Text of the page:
It was last October that Nobel laureate Joseph Stiglitz described India as the “poster child of what not to do” in handling the Covid-induced crisis, slotting the country with the US and Brazil. Six months ago, the economist’s sharp tone could perhaps have been brushed aside, given that things were actually looking up. The epidemic, at least, was heading the other way—down. But now, it would seem prophetic—a textbook case of how things can go horribly wrong just when they were going swimmingly well.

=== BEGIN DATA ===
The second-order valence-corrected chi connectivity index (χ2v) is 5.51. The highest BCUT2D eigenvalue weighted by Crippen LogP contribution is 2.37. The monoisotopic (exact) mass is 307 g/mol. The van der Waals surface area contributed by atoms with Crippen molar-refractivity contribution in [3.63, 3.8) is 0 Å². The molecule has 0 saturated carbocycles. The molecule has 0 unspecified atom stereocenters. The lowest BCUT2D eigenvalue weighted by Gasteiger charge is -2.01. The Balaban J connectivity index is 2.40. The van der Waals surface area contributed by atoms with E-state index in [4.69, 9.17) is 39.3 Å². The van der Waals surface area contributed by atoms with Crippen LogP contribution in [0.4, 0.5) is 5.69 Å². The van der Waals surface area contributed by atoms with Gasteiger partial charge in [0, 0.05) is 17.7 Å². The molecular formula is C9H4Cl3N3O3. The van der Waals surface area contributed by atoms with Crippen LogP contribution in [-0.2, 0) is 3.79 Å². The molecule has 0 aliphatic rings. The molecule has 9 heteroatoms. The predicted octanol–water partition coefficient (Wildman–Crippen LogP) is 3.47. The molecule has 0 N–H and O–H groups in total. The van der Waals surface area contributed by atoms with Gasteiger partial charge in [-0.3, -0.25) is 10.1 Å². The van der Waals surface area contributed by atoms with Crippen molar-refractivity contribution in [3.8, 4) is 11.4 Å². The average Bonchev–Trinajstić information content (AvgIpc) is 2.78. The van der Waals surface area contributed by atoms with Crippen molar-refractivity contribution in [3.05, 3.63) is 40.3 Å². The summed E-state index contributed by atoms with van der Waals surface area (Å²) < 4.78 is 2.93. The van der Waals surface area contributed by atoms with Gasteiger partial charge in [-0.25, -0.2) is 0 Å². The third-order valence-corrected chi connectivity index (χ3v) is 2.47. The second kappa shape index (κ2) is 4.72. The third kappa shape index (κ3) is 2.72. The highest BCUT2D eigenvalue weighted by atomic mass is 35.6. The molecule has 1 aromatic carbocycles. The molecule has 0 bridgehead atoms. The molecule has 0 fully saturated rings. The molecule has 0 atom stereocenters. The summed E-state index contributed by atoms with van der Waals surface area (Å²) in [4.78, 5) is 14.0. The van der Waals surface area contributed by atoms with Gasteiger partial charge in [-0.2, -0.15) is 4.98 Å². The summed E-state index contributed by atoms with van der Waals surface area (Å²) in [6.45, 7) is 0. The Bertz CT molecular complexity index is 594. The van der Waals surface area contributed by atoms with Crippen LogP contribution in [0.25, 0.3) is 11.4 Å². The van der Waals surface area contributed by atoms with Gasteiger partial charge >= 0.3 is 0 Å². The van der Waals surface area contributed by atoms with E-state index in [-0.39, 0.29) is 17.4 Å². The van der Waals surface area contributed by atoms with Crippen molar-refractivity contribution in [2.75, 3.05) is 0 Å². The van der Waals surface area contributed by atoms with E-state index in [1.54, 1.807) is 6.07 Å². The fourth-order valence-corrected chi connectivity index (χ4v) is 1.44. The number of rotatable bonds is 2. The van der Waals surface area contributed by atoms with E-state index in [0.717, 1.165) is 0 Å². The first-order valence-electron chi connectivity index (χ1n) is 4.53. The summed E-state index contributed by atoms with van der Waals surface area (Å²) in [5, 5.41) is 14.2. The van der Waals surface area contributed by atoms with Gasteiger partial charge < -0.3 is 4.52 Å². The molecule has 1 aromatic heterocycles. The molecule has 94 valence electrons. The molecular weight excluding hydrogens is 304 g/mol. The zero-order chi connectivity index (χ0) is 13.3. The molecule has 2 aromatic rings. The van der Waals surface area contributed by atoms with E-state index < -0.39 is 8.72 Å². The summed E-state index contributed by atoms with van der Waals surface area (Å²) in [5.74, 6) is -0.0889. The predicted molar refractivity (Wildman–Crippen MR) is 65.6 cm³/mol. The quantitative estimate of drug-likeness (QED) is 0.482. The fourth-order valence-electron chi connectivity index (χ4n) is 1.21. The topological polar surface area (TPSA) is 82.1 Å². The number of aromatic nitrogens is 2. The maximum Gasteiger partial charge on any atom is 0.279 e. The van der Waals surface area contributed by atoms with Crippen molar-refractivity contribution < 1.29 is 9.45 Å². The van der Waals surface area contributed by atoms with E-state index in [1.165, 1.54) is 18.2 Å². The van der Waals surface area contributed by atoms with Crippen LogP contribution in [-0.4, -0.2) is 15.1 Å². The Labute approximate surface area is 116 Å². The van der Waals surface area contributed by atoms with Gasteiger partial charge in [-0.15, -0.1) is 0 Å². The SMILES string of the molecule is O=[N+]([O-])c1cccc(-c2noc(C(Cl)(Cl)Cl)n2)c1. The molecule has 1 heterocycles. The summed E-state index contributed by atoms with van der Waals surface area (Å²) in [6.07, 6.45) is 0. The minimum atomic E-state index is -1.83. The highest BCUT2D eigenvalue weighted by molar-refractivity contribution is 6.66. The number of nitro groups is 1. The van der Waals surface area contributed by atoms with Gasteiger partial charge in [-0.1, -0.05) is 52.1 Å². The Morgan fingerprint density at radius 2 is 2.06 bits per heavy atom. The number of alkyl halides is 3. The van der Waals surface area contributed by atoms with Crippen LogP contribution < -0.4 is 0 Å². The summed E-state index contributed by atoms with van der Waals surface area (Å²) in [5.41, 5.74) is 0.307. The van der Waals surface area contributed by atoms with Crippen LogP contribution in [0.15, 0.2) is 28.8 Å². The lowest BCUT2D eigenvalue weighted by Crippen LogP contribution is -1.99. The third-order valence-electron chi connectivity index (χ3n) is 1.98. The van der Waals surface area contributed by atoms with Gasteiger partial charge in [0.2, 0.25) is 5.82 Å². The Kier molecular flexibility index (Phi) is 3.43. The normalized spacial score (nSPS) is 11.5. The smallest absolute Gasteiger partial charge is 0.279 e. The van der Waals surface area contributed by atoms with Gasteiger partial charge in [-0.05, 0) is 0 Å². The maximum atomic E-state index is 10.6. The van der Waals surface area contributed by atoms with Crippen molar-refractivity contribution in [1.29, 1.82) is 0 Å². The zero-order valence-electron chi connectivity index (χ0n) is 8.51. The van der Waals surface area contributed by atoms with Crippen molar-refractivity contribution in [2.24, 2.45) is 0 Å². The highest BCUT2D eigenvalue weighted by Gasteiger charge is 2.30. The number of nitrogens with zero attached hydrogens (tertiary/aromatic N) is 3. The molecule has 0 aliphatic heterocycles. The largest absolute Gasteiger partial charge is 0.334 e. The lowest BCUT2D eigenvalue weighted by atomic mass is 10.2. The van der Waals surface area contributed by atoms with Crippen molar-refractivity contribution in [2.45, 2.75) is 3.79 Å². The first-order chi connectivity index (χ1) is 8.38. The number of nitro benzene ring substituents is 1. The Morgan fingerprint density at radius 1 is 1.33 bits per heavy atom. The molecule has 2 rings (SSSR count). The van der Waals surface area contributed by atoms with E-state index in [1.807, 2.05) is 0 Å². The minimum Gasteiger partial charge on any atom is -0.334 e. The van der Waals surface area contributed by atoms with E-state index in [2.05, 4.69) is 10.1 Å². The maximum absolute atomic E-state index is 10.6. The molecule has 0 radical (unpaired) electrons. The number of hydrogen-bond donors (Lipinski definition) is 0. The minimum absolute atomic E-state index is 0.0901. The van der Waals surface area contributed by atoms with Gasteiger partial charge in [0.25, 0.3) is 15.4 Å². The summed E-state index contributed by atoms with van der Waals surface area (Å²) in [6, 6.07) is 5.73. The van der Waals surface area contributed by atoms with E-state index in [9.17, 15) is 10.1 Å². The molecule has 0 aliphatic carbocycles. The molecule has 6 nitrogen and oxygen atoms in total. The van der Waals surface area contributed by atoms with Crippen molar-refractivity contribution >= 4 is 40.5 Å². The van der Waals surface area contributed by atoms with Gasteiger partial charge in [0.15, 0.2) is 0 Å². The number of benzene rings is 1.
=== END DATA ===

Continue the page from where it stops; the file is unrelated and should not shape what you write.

Or were they? And, where did this tidal wave come from and what were the signals we missed? Even as distress of an extreme variety unfolds all around us, the fact that it can happen—anywhere on the planet—is the sobering reality to anyone watching from afar. “It’s a fragile situation globally,” was how the WHO’s COVID-19 technical lead Maria Van Kerkhove put it this week. Yes, other countries have seen the steep epicurve that’s currently playing out in India—a near-vertical climb all of April—but not of this scale. You don’t need a graph to tell you that.